As Perciasepe puts it, “A perfect storm of government ambivalence, aggressive polluter activism, and a split Supreme Court have subverted the original intent of the Clean Water Act.” Clearly Congress needs to insulate from banal and/or malicious misinterpretation its obvious aim of controlling all pollution whether or not waters delivering that pollution can float a boat. The Clean Water Restoration Act, sponsored by Representative James Oberstar (D-MN) and Senator Russ Feingold (D-WI), would have done this by specifically including isolated wetlands, headwaters, vernal pools, intermittent and ephemeral streams, and—even though the original text never states or implies that cleanup should be limited to navigable waters—by deleting the word navigable.
This reform, filed and spiked every session since 2003, did no better when the Democrats took control of Congress. “The bill couldn’t even get a hearing when the Republicans had the majority,” explains Jan Goldman-Carter, a National Wildlife Federation attorney for wetlands and water. “This last session [2007 and 2008] we were finally able to engage in the debate, but because we were having success in getting hearings and the attention of Congress, the Farm Bureau and the homebuilders came out of the woodwork. We feel pretty good about our ability to move the bill in the next [111th] Congress.” She went on to note that during the campaign, Barack Obama, through his spokespeople, pledged support for such legislation and that the bill will save money by reducing all the confusion and resulting workload generated by the Bush guidance.
On the Blackstone River Bikeway, about a mile upstream from the treatment plant, I noticed trash festooning branches at least six feet above the flow. Massachusetts Audubon’s Williams explained that it had been hung there by the October 2005 flood that overwhelmed the facility to the point that 120 million gallons of raw effluent spilled into the river. Aging plants like Worcester’s can’t handle big slugs of stormwater when it overflows into ancient, porous sewage pipes. But the 1987 amendments to the Clean Water Act provide only marginal regulations for urban runoff.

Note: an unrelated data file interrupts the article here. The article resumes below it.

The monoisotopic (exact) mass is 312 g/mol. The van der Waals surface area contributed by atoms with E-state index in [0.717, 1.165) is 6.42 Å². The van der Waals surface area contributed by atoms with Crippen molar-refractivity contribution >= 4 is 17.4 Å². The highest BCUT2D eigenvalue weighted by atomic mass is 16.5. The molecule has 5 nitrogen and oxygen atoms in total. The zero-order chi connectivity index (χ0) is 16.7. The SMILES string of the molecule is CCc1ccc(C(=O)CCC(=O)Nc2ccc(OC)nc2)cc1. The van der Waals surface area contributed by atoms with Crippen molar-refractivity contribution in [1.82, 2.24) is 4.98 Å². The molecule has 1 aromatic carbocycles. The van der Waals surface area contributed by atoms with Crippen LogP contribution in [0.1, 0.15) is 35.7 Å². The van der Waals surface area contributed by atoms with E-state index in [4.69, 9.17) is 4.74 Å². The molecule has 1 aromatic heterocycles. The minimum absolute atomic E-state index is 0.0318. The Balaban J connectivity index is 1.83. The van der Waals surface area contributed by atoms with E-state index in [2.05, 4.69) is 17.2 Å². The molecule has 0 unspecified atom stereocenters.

And there are no effective regulations for agricultural runoff. Ethanol production—a publicly financed net energy loss perpetrated by agribusiness (see “Drunk on Ethanol,” July-August 2004)—is converting wildlife habitat to corn, which requires more fertilizers and pesticides and creates more soil erosion than any other crop. Just as Worcester’s inadequately treated sewage helps create a dead zone in Narragansett Bay, runoff from the Corn Belt helps create one in the Gulf of Mexico. This past July the Gulf’s dead zone was the second biggest ever recorded, covering 5.1 million acres.
“The politics of agriculture are baffling,” comments Nancy Stoner, a water program director for the Natural Resources Defense Council. “There are lots of farmers who are good stewards and many good organizations representing them, but the Farm Bureau Federation reduces them to their lowest common denominator. Most pollution controls can easily be incorporated into farm practices without a loss of revenue. It’s very simple stuff—spring fertilization [so more nutrients will be taken up by crops instead of needlessly washing into water bodies during fall and winter], stream buffers, fencing cows out of streams. None of this is required, because the Farm Bureau has blocked it for decades. It has even prevented regulation of factory farms, which produce about three times as much [waste] pollution as humans. It’s as if we’re in a third-world country.”